9781250166623_p0_v1_s1200x630An eleven-year-old girl named Olivia–though everyone calls her Livy–flies into Melbourne from where she lives in Massachusetts, which is a place I spelled wrong the first time I typed it just now. Livy has flown in with her mother and her baby sister, Beth Ann, to visit her grandmother in country Victoria for the first time in five years. Gran hopes that Livy remembers the great time she had last time she was here, but truthfully, Livy can’t remember anything much, except that there was a wrong chicken, and that she suddenly feels, very strongly, that she has to go look in the cupboard of the bedroom that she slept in. And it turns out that there is something inside that cupboard–or someone–and his name is Bob and he is not feeling very happy after five-year-old Livy told him to wait there for her, because he has been stuck there for all those years with just Lego and a dictionary and these memories. Memories that even now Livy is having trouble remembering, even after opening a cupboard door and seeing a green creature half her size who may or may not be a zombie but is definitely wearing a chicken suit and definitely, absolutely about to make this trip a bit more interesting.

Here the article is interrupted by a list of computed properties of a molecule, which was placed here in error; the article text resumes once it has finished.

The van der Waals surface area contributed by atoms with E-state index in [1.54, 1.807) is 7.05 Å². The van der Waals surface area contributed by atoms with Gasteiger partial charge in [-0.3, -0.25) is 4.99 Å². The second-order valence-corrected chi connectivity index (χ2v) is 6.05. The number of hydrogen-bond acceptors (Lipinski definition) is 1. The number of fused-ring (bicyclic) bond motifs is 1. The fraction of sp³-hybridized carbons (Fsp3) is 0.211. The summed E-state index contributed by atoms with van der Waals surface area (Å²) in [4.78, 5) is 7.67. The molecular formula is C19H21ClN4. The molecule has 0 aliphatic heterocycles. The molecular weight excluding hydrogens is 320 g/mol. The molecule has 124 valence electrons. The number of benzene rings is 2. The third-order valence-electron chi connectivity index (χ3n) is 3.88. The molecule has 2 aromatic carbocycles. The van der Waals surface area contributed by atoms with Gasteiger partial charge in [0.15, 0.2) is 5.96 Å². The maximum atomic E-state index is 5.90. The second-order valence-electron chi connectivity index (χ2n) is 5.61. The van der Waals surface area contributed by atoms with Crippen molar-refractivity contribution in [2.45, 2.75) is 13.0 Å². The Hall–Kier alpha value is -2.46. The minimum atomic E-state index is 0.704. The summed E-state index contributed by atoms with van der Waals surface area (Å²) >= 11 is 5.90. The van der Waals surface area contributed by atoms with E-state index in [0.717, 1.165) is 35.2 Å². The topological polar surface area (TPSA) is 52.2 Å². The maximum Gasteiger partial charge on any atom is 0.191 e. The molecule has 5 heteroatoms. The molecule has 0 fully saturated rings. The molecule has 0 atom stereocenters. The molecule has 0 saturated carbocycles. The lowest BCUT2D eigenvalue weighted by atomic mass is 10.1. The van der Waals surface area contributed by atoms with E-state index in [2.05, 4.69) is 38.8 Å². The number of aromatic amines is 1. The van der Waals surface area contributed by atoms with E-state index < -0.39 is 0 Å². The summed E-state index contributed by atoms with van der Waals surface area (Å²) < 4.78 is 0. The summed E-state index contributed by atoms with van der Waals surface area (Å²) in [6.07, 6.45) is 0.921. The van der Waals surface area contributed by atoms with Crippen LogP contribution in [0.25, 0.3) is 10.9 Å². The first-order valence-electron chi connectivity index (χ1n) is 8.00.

I read a book by Rebecca Stead a few years ago called When You Reach Me, which is about time travel and mysterious letters and was really very excellent. This is the same type of book–magic realism, set in the real world but with some prettttty magical stuff going on–and she is great at mysterious where you start out having no idea what’s happening (what? small green zombie/not-zombie? one eyebrow? chicken suit???) and then slowly piece everything together. This is co-written by Stead and Wendy Mass, and there are some very beautiful soft illustrations by Nicholas Gannon inside too, just enough to give you an idea about what Bob looks like but not quite enough to be completely sure about what Bob looks like. All I know is that it was great, and I read it in almost no time at all, and had a bit of a cry at the end (surprising no one), and that I will be looking at chickens much more closely from now on.

One comment

  1. Rebecca Stead is one of those authors I’ve always intended to read but haven’t gotten round to yet. This review is prompting me to finally pick one up!


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